dictionary meaning and in t e absence of a statutory definition generally the word “settlement” in sub-section (4)of section 245D would give the Commission sufficient power to arrive at a settlement which it deems fit, but when the statute qualifies such expression like “settlement” with mandatory words like “in accordance with the provisions of this Act” the width of the term “settlement” becomes subject to the mandate found in that section, wise would mean that while a Commission as sufficient elbow-room in assessing the income of the applicant under section 245D(4)it cannot make any order with a term of the settlement which would be in conflict with the mandatory provisions of he section like in he quantum and payment of tax and/or interest. In this view of the matter, we are of the opinion that assuming that there is any room for interpretation of the provisions of Part F of Chapter XVII and chapter XIX-A, we would old that it would not in any manner empower the Commission to either waive or reduce interest which is statutorily payable under the provisions of Part F of Chapter XVII.”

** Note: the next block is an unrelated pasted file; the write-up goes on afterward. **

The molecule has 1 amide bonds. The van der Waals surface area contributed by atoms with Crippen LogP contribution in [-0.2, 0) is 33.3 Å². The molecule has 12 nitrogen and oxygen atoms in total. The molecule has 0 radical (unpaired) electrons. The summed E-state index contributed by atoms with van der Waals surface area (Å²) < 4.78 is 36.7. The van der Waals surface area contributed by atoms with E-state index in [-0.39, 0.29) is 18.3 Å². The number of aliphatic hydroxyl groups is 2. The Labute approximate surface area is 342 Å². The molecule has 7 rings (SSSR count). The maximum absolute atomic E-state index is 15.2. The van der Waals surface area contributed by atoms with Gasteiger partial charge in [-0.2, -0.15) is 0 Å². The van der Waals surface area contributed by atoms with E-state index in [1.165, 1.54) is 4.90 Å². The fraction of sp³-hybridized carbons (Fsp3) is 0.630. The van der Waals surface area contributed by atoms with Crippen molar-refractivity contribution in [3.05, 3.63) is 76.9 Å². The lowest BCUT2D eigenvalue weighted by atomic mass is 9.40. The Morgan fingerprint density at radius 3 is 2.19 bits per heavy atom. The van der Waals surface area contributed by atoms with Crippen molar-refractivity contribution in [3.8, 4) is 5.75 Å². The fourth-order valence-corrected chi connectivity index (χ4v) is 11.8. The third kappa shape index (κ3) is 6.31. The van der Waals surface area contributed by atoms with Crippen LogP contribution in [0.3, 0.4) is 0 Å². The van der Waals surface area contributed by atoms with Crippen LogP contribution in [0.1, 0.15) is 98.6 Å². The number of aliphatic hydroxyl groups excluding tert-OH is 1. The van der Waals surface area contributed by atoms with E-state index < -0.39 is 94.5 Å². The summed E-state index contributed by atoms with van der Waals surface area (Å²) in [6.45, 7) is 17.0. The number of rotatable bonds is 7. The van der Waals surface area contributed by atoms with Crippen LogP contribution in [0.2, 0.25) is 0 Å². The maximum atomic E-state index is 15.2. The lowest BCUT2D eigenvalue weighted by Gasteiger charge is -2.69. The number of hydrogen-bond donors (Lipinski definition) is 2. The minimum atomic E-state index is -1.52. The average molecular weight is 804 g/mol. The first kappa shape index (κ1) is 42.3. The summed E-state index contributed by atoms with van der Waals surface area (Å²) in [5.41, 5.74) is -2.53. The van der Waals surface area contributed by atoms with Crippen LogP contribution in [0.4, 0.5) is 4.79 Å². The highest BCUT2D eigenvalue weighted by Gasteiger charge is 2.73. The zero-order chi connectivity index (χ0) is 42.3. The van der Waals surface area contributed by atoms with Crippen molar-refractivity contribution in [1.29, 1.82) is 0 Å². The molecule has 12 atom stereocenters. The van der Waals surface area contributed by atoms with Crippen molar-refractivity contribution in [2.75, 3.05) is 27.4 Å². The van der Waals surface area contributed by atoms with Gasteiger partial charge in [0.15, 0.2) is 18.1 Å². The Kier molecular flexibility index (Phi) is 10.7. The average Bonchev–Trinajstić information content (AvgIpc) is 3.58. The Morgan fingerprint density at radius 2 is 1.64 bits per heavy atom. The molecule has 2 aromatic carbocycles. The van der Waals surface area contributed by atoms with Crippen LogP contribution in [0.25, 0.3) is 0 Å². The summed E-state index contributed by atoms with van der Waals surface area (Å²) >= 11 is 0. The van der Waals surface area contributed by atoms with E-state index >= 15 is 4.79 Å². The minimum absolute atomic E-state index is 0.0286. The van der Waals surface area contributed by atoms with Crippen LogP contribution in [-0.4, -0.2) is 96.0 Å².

While preparing the judgment, we could lay our hands on a decision in Commissioner of Income Tax, Jalpaiguri Vs. Om Prakash Mittal, JT 2005 (2)SC 538 .In this case, the Apex Court has interpreted Section 45D(6)as also other provisions of Chapter XIX A of the Act and has held that the Commission’s power of settlement has to be exercised in accordance with the provisions of the Act. Though the Commission has sufficient elbowroom in assessing the income of the applicant and it cannot make any order with a term of settlement which would be in conflict with the mandatory provisions of the Act like in the quantum and payment of tax and the interest. The object of the legislature, in introducing Section 45C is to see that protracted proceedings before the authorities or in Courts are avoided by resorting to settlement of cases. In this process an assessee cannot expect any reduction in amounts statutorily payable under the Act. Further it has been held that the Income Tax department, if so advised, may move to the Settlement Commission if it has material to establish that the order was obtained by fraud or misrepresentation of facts. Emphasis is that power has been given to the Commission and not to the assessing authority. Relevant portion from paragraph-15 is reproduced below:-